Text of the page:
Wingspan: The wingspan of a Rock Pigeon blue bird in Michigan is typically 19.7-26.4 inches (50-67 cm).

Calls: Rock Pigeon blue birds have a variety of calls, including:

  • Coo: The coo is the most common call of the Rock Pigeon blue bird. It is a soft, low-pitched sound that is often used to communicate with other Rock Pigeons blue birds.
  • Purr: The purr is a soft, rumbling sound that is often used by Rock Pigeon blue birds to express contentment or happiness.
  • Chirrup: The chirp is a short, high-pitched sound that is often used by Rock Pigeon blue birds to communicate with their young.
  • Screech: The screech is a loud, shrill sound that is often used by Rock Pigeon blue birds to express fear or alarm.

Seasons: 

  • In the spring, Rock Pigeon blue birds start to breed. They build nests in trees, cliffs, or buildings, and they lay two eggs. The eggs hatch after about 17-19 days, and the young birds fledge after about 25-32 days.
  • In the summer, Rock Pigeon blue birds are more active. They spend more time feeding and raising their young. They also molt their feathers during the summer, which is when they get their new, bright blue plumage.
  • In the fall, Rock Pigeon blue birds start to gather in flocks. They do this to prepare for the winter, when they will need to conserve energy. They also start to eat more food in the fall, so that they can build up their fat reserves for the winter.
  • In the winter, Rock Pigeon blue birds are less active. They spend more time roosting in trees or buildings. They also eat less food in the winter, because they do not need as much energy to stay warm.

5. Bluebirds

bluebird
bluebird

Scientific name: Sialia sialis.

Size: They are about 6.5 to 7 inches long. 

How to identify:  Male bluebirds have a bright blue back, forehead, crown, shoulders, wings, and tail. Their breast is reddish-orange, and their belly is white. Females are similar in appearance to males, but they are slightly duller in color and have a brown wash on their breast.

Habitat: Bluebirds in Michigan prefer open areas with scattered trees, such as meadows, fields, and orchards. They also like areas with low undergrowth and open ground, so they can easily spot and catch insects. Bluebirds will sometimes nest in areas with more trees, but they prefer to have open areas nearby where they can forage for food.

Diet: They eat insects, seeds, and berries.

Lifespan: on average, bluebirds can live for 6 to 10 years.

Wingspan: The wingspan of a bluebird in Michigan is typically 25 to 32 centimeters (9.8 to 12.6 inches).

Calls: 

  • Cheer-cheer-cheer: This is the most common call of the bluebird. It is a short, high-pitched call that is used for communication between birds.
  • Tu-a-wee: This is a soft, low-pitched call that is used to attract mates or to signal nestlings that adults are bringing food.
  • Screech: This is a harsh call that is used to warn other birds of danger.
  • Chipping: This is a rapid, high-pitched call that is used to communicate with nestlings

Seasons: Bluebirds arrive in Michigan a little earlier, in late March or early April. They stay until late October or early November.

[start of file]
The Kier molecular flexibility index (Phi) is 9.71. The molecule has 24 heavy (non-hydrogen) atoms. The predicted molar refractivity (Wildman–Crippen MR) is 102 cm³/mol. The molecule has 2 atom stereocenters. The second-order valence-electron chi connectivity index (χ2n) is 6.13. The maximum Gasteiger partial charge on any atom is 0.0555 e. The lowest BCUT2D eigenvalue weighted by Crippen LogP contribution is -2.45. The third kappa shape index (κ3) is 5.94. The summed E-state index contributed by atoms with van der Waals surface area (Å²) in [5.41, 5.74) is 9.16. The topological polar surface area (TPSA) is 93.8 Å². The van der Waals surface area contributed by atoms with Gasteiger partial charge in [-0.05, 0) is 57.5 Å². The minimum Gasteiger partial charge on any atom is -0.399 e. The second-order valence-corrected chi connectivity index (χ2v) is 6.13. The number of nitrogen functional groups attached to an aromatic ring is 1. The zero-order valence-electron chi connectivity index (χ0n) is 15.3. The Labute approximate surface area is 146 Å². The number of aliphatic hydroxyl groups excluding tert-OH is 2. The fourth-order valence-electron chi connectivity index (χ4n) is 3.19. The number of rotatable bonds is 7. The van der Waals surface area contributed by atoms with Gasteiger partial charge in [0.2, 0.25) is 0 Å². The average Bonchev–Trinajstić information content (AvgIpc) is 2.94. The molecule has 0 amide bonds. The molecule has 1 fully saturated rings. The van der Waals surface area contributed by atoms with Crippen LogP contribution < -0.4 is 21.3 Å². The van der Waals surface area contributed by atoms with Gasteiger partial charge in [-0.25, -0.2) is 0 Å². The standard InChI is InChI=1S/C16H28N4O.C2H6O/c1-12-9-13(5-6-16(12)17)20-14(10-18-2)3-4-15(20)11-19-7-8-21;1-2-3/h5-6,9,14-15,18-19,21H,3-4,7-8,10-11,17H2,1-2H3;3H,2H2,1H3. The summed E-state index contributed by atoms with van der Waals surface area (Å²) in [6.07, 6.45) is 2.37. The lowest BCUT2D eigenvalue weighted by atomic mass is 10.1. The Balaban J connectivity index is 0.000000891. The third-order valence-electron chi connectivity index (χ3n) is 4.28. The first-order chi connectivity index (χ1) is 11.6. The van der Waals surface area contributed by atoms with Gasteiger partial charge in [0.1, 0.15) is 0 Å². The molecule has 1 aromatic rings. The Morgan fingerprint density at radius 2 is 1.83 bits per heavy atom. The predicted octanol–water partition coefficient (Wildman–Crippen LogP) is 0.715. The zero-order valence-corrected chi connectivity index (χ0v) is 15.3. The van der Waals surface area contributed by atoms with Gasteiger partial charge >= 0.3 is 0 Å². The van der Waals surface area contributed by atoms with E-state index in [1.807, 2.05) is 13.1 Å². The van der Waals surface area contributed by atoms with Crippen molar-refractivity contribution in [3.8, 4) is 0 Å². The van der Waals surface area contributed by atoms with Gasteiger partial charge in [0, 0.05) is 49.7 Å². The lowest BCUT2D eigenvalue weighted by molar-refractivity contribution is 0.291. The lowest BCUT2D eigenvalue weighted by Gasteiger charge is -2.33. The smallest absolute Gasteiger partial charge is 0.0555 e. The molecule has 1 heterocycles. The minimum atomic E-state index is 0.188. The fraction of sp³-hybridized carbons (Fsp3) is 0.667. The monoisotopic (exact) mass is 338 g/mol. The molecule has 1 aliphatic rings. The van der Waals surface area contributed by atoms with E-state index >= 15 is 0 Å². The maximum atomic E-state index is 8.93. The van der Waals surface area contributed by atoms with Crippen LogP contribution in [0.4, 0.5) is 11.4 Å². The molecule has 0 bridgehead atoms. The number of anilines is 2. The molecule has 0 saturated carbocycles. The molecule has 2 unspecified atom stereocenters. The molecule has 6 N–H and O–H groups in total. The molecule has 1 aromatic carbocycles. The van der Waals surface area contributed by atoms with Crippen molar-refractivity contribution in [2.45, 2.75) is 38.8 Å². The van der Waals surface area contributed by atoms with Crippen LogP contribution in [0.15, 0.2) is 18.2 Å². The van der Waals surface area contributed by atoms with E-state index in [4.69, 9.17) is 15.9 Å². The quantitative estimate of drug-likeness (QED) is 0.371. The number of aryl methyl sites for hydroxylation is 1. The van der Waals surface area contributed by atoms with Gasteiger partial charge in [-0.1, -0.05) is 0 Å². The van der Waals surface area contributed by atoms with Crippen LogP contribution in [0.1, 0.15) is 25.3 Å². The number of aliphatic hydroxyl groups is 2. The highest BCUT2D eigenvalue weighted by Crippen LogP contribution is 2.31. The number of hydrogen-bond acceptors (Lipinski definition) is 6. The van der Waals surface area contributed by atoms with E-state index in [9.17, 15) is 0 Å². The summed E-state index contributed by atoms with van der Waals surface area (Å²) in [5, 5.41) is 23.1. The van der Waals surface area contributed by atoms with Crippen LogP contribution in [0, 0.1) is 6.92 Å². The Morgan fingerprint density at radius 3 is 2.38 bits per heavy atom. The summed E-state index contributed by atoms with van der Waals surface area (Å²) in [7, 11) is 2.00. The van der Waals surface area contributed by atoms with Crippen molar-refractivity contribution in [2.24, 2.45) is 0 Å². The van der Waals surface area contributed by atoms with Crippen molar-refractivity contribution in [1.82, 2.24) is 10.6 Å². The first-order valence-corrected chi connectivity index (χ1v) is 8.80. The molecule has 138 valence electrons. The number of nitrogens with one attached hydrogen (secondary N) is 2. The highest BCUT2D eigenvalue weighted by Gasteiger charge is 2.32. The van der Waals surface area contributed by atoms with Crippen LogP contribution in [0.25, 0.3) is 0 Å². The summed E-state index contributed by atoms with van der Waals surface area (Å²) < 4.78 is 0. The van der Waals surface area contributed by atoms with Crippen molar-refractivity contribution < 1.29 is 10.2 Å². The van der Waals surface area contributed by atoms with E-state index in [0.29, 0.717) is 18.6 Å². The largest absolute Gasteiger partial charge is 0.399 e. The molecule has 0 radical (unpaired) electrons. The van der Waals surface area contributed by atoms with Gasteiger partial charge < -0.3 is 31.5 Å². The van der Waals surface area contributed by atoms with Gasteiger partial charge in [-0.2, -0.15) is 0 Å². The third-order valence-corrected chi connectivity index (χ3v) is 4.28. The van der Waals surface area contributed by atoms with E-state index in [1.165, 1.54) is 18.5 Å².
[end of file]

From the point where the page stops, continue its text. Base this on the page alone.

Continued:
6. Indigo Bunting

indigo bunting
indigo bunting

Scientific name: Passerina cyanea.

Size: The indigo bunting is a smallish songbird, around the size of a small sparrow. It measures 11.5–15 cm (4.5–5.9 in) long. 

How to identify: Only the head is indigo. The wings and tail are black with cerulean blue edges. In fall and winter plumage, the male has brown edges to the blue body and head feathers, which overlap to make the bird appear mostly brown.

Habitat: Indigo buntings are found in open habitats, such as meadows, fields, and forest edges. They are often seen flitting around in the undergrowth, looking for insects.

In Michigan, indigo buntings can be found in a variety of habitats, including:

  • Meadows: Indigo buntings are often seen in meadows, where they can find plenty of insects to eat.
  • Fields: Indigo buntings can also be found in fields, especially fields that are overgrown with weeds and shrubs.
  • Forest edges: Indigo buntings are attracted to forest edges, where they can find a mix of open space and trees.
  • Roadsides: Indigo buntings are sometimes seen along roadsides, where they can find insects that have been attracted to the roadkill.

Diet: Here is a more detailed breakdown of the indigo bunting’s diet:

  • Insects: Insects are the most important food source for indigo buntings during the breeding season. They eat a variety of insects, including caterpillars, grasshoppers, spiders, and beetles. Insects are a good source of protein, which is essential for breeding birds.
  • Seeds: Indigo buntings eat a variety of seeds, including millet, sunflower seeds, thistle seeds, and nyjer seeds. Seeds are a good source of energy, which is important for birds during migration and the winter.
  • Berries: Indigo buntings will eat berries, such as blackberries and raspberries, when they are available. Berries are a good source of vitamins and minerals.

Lifespan: The average lifespan of an indigo bunting is 2-3 years.